Organ donors remain down compared with before pandemic

In the hours after a horrific accident that left Rob Clemmens’ wife Katie with no chance of survival, he made a decision that would go on to save the lives of strangers.

The couple of 34 years had never spoke about organ donation but he knew his wife, who dedicated her life to the care of others as a flight attendant and nurse, would also want to want to help others in her death.

“The profound sadness of losing a loved one is somewhat compensated by the knowledge that others have benefited and will hopefully lead to better and longer lives,” Mr Clemmens said, surrounded by his daughters Isabella and Emily.

The mother of two was among 454 Australians who donated their organs last year and 1224 people went on to receive a transplant.

The number of people who donated their organs increased by eight per cent compared with 2021 but remains about 15 per cent below pre-pandemic levels.

There’s also been a five per cent drop in the number of families agreeing to organ donation since 2019.

“While the numbers we’ve announced today have been encouraging, many more lives could be saved if more families said yes when asked about organ donation,” intensive care specialist Dr Rohit D’Costa told reporters at the Royal Melbourne Hospital on Tuesday.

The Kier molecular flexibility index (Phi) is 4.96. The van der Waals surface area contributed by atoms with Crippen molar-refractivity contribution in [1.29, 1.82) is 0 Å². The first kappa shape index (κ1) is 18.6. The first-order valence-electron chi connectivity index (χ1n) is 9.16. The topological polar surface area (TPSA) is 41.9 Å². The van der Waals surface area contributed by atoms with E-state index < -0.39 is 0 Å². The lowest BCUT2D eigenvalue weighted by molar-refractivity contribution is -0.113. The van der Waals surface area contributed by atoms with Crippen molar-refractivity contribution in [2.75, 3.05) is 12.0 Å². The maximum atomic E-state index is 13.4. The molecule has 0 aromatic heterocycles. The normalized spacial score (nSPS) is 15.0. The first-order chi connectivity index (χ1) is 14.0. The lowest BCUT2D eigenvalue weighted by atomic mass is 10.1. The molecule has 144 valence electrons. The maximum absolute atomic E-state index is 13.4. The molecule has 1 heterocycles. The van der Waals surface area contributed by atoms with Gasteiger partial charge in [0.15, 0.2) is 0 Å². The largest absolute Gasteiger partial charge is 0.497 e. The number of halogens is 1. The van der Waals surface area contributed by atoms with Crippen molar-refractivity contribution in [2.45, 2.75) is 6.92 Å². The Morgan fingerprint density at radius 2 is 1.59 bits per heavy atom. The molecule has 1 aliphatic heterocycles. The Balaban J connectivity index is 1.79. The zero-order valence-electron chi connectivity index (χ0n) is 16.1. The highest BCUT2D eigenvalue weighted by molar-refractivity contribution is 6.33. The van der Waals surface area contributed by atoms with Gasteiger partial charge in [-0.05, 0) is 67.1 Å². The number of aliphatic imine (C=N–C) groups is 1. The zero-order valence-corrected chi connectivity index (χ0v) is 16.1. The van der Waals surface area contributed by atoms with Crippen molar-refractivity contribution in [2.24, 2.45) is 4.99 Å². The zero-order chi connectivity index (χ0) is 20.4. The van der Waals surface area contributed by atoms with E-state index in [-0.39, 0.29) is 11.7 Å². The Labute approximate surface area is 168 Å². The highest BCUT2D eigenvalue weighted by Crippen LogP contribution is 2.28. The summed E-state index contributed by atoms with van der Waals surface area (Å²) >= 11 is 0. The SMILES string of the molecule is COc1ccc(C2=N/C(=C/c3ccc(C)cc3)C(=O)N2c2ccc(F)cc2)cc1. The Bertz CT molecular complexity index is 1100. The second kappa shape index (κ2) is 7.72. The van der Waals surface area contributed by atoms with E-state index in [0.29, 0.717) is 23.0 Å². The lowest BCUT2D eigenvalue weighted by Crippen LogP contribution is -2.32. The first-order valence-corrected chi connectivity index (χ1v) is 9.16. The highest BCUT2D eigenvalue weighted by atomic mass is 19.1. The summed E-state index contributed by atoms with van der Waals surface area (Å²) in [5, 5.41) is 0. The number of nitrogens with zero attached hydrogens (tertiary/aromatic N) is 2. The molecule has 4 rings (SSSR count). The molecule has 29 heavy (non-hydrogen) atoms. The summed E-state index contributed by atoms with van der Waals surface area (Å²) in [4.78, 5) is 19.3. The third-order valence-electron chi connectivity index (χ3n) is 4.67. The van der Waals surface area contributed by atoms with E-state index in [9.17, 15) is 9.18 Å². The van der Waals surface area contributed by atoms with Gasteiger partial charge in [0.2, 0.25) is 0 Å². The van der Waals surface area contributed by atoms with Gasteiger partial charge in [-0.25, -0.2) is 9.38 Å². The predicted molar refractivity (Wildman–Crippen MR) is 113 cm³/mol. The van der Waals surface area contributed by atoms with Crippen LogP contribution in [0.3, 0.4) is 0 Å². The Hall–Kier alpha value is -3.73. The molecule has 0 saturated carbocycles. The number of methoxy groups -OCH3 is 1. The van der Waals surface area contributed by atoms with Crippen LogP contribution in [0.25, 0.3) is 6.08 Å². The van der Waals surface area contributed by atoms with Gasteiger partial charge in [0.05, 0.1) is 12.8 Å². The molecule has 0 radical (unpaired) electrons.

Border restrictions, the risk of immunocompromised patients being exposed to COVID-19, restrictions on families visiting hospitals and other logistical challenges are believed to have contributed to the declining number of donors.

About eight in 10 families who knew their loved one was a registered donor agreed to the surgery, compared with about four in 10 for those who didn’t know their loved one’s wishes.

Federal Assistant Health Minister Ged Kearney had many tough conversations about organ donation during her career as a nurse for two decades and asked Australians to bring up the topic within their own families.

“Have that amazing conversation with your family so that when your family has a conversation with the wonderful nurses and intensive intensive care, they know to say yes,” Ms Kearney said.

Australians can register to become an organ donor through MyGov or DonateLife.


Rachael Ward
(Australian Associated Press)


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